- Adult Treatment Court Program
The Adult Treatment Court Program supports state, local, and tribal efforts to plan, implement, and enhance the operations of adult treatment courts, including tribal healing to wellness courts. Adult treatment court programs are a tool for criminal court partners and the judiciary to facilitate coordinated approaches that address the needs of nonviolent individuals involved in the justice system who have substance use disorders and/or co-occurring mental health needs.
- Veteran Treatment Court Program
The Veterans Treatment Court Program supports state, local, and tribal efforts to plan and implement or enhance the operations of veterans treatment courts. VTCs effectively integrate evidence-based substance use disorder treatment, mandatory drug testing, incentives and sanctions, and recovery support services in judicially supervised court settings that have jurisdiction over veterans involved in the justice system who have substance use disorders, including a history of violence and post-traumatic stress disorder as a result of their military service.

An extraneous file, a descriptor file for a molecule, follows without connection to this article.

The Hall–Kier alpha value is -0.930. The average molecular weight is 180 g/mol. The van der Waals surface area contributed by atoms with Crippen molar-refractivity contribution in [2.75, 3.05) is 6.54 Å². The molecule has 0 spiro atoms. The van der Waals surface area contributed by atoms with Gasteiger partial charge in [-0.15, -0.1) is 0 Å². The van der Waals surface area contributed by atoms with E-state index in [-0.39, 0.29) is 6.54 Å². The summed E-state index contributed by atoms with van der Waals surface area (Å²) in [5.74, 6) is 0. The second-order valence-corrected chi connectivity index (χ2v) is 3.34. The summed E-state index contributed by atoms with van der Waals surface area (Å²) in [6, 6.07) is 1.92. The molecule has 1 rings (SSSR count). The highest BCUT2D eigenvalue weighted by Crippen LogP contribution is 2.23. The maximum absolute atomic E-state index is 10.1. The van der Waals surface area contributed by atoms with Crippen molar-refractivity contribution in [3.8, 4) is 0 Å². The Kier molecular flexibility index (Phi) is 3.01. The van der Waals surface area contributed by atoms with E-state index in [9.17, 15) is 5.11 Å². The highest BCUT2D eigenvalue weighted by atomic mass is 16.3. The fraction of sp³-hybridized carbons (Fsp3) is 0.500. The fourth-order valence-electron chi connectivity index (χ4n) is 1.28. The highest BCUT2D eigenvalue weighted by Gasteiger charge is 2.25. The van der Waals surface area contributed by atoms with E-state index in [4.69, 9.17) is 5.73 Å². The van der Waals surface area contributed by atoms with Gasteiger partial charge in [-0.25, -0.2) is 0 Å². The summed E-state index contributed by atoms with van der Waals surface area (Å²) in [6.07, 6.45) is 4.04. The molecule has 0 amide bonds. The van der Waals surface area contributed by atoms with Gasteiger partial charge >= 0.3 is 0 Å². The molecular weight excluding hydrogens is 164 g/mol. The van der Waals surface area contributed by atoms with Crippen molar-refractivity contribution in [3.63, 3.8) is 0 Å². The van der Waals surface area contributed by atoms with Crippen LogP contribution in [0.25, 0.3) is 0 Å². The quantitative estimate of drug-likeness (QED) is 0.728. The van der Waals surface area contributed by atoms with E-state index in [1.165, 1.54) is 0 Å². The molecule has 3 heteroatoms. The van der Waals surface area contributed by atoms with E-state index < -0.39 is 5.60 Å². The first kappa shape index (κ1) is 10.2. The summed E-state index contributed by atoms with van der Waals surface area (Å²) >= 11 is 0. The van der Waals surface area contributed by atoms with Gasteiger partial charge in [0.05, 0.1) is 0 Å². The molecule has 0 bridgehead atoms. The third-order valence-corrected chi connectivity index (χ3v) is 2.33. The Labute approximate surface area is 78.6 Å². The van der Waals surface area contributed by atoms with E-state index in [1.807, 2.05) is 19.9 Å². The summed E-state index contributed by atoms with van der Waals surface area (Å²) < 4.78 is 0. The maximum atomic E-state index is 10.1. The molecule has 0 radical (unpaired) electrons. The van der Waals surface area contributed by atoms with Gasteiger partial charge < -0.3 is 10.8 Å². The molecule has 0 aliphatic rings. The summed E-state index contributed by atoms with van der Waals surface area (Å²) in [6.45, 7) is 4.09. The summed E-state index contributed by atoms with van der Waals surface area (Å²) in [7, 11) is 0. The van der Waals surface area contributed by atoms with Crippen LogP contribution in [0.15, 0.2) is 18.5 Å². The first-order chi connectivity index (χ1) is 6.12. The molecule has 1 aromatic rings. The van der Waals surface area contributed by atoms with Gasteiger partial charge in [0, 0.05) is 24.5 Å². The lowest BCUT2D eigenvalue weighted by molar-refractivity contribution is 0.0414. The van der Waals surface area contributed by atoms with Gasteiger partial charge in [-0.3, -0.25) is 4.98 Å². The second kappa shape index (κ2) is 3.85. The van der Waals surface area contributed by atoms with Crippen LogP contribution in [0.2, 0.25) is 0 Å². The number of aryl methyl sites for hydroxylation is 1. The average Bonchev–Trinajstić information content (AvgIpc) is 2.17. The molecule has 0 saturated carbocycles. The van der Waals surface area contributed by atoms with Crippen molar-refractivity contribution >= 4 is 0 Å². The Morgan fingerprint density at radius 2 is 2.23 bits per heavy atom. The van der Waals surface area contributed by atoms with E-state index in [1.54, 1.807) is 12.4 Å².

- Juvenile Drug Treatment Courts
Juvenile Drug Treatments Courts (JDTCs) are specialized courts for youth with substance use or co-occurring disorders who come into contact with the juvenile justice systems.
- Family Drug Court Program
Family Treatment Courts (FTC) serve children, parents and families involved in the child welfare system due to parental substance use as a contributing factor to child abuse or neglect. The purpose of a family treatment court is to protect child safety, ensure a permanent care-giving environment and promote children's well-being through family recovery.